For more than three decades, Hank Mobley was regarded by the bulk of the jazz-listening public as a journeyman of the hard-bop idiom, one of a dozen or so competent tenor saxophonists who toured clubs, filled out various recording bands and cut the occasional side under their own names. But since Mobley's death in 1986 (he was only 56), critics, listeners and, most telling, fellow musicians (including some younger ones) have been reassessing Mobley's work. What many say now is that he was an original on the order of, say, Joe Henderson or Wayne Shorter and that most folks failed to hear the truth the first time around.
Certainly, two Blue Note reissues, No Room for Squares, recorded in 1963, and The Turnaround, with cuts from 1963 and 1965, confirm the notion that Mobley was sinfully underrated in the heat of an era when two tenor giants, John Coltrane and Sonny Rollins, commanded most of the attention. Mobley's "round sound" and careful phrasing were not to Miles Davis's liking when Mobley served a stint with the demanding trumpeter in 1960-61, but these impeccable recordings, featuring a total of nine Mobley originals, sound amazingly fresh and forward-looking. No wonder some of the best young jazzmen on the planet staged a Hank Mobley tribute last year at New York's Birdland.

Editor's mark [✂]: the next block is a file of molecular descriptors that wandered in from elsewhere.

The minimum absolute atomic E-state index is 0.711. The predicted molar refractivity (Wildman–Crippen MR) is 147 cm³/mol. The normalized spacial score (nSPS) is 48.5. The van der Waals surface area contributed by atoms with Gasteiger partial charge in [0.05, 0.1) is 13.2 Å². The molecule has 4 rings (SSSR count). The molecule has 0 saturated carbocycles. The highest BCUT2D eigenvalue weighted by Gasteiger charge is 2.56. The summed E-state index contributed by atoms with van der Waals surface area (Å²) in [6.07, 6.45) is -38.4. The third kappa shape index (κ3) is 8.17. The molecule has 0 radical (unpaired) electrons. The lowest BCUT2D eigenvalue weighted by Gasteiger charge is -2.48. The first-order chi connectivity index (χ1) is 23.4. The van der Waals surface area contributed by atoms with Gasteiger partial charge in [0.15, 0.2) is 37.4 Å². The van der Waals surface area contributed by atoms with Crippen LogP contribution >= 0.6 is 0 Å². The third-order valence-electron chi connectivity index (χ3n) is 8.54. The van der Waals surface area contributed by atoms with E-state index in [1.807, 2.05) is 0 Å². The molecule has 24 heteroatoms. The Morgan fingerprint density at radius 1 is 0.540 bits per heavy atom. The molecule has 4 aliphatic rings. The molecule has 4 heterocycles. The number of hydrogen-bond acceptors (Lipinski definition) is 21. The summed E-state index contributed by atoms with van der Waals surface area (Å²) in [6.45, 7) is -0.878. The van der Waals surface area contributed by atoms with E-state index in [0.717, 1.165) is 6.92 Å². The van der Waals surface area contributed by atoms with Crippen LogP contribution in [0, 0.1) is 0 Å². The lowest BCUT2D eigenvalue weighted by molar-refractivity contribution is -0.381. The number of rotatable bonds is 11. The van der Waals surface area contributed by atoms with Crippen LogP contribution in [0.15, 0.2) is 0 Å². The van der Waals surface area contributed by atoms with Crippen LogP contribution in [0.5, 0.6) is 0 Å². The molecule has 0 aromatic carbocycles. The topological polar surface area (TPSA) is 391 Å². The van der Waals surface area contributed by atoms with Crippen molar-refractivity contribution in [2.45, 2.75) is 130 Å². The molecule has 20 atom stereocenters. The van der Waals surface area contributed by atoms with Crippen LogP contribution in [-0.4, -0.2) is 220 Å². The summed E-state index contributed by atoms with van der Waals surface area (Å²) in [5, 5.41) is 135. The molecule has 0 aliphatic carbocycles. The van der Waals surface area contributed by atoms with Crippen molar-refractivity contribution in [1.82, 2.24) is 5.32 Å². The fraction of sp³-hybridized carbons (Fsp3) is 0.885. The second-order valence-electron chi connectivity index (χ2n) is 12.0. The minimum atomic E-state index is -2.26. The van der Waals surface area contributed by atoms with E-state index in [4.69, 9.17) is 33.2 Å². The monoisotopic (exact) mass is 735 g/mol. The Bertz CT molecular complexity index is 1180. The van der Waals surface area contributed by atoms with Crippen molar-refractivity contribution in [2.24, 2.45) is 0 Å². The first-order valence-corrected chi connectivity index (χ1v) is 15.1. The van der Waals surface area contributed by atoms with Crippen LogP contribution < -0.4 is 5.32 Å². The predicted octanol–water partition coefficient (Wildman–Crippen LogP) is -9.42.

If you like this story, consider signing up for our email newsletters.
SHOW ME HOW
You have successfully signed up for your selected newsletter(s) - please keep an eye on your mailbox, we're movin' in!
From the cooking intensity of the title tune on The Turnaround to the lyrical tenderness of "Carolyn" on Squares, we discover the artistry of a soloist and composer too long relegated to the shadows. Had Mobley come along in the '80s, he wouldn't have been so easily put in the second rank. Meanwhile, his assorted workmates on these vintage sessions -- trumpeters Lee Morgan, Freddie Hubbard and Donald Byrd; pianists Herbie Hancock and Andrew Hill; ex-Davis drummer Philly Joe Jones and bassists Paul Chambers, John Ore and Butch Warren -- are beyond reproach. The saxophonist is in great company with these masters, as they are with him.